Of all mathematical operations, addition is the most basic: It’s what we learn first in school. Historically, it is the most ancient. While the simple task of getting the sum of two numbers is simple, sums of many numbers can easily turn into a challenging numerical problem if the number of summands is very large.
The Wolfram Language has several hundred built-in functions, ranging from sine to Heun. As a user, you can extend this collection in infinitely many ways by applying arithmetic operations and function composition. This could lead you to defining expressions of bewildering complexity, such as the following:
✕ f = SinhIntegral[ LogisticSigmoid[ ScorerHi[Tanh[AiryAi[HermiteH[-(1/2), x] - x + 1]]]]];
In 2020, Melbourne, Australia, had a 112-day lockdown of the entire city to help stop the spread of COVID-19. The wearing of masks was mandatory and we were limited to one hour a day of outside activity. Otherwise, we were stuck in our homes. This gave me lots of time to look into interesting problems I’d been putting off for years.
I was inspired by a YouTube video by David Oranchak, which looked at the Zodiac Killer’s 340-character cipher (Z340), which is pictured below. This cipher is considered one of the holy grails of cryptography, as at the time the cipher had resisted attacks for 50 years, so any attempts to find a solution were truly a moonshot.
Solving a 2,000-Year-Old MysteryIt’s not every day that a 2,000-year-old optics problem is solved. However, Rafael G. González-Acuña, a doctoral student at Tecnológico de Monterrey, set his sights on solving such a problem—spherical aberration in lenses. How can light rays focus on a single point, taking into account differing refraction? It was a problem that, according to Christiaan Huygens back in 1690, even Isaac Newton and Gottfried Leibniz couldn’t sort out, and was formulated two millennia ago in Greek mathematician Diocles’s work, On Burning Mirrors.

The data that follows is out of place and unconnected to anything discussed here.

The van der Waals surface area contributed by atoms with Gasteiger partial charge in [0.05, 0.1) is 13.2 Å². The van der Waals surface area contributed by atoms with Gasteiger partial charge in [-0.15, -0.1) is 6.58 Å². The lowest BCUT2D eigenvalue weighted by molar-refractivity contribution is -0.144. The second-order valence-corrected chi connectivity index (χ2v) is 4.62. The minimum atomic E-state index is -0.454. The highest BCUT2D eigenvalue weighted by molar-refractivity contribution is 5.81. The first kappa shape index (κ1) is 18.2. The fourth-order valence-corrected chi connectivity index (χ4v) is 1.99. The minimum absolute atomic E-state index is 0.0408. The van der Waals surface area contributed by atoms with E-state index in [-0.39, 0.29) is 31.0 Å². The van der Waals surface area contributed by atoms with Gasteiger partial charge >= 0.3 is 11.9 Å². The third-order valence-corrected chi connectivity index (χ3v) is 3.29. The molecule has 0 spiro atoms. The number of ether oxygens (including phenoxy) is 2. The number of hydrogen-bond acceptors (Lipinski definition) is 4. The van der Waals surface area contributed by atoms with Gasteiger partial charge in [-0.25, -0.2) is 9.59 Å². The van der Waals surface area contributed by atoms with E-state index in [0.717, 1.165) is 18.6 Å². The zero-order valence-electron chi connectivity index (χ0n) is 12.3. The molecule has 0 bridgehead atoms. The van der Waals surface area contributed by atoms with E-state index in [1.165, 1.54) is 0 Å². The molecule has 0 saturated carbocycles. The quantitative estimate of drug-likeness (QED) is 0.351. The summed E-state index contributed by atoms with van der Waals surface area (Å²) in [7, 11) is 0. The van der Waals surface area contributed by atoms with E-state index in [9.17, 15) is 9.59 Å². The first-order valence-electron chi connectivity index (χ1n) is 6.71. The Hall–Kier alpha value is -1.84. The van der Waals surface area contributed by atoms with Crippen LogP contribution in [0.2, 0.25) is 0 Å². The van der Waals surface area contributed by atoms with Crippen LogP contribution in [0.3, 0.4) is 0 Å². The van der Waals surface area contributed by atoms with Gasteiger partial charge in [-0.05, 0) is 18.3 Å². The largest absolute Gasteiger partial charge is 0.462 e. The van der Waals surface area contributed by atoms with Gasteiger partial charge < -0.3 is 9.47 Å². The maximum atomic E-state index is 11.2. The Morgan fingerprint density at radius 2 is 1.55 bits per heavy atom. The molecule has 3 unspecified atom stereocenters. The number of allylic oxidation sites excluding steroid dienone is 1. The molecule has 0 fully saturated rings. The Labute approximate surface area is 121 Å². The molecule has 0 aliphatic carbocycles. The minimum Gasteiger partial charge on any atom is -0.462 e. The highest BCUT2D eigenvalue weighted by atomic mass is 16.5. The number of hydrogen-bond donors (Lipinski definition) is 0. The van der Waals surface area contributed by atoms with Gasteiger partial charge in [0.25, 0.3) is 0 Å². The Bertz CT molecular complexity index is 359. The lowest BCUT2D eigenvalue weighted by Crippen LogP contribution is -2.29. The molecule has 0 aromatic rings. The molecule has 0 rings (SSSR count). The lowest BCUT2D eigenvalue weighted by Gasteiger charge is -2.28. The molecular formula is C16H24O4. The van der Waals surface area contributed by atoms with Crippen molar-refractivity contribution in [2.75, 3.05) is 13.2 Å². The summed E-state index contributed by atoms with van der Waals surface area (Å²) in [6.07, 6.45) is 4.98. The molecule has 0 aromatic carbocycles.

But González-Acuña and his colleagues realized that today, they had the use of the Wolfram Language and its computational tools to solve this age-old problem. The result? A breakthrough publication that outlines an analytical solution to why and how lensed images are sharper in the center than at the edges, with 99.999999999% accuracy simulating 500 light beams.
As it happens, González-Acuña was recently at the Wolfram Summer School, and we had the opportunity to ask him a little bit about his work.
Mapping an Ancient EmpireGeocomputation is an indispensable modern tool for analyzing and viewing large-scale data such as population demographics, natural features and political borders. And if you’ve read some of my other posts, you can probably tell that I like working with maps. Recently, a Wolfram Community member asked:
“How do I make an interactive map of the Byzantine Empire through the years?”
To figure out a solution, we'll tap into the Wolfram Knowledgebase for some historical entities, as well as some of the high-level geocomputation and visualizations of the Wolfram Language. Once we’ve created our brand-new function, we’ll submit it to the Wolfram Function Repository for anyone to use.
The Wolfram|Alpha Story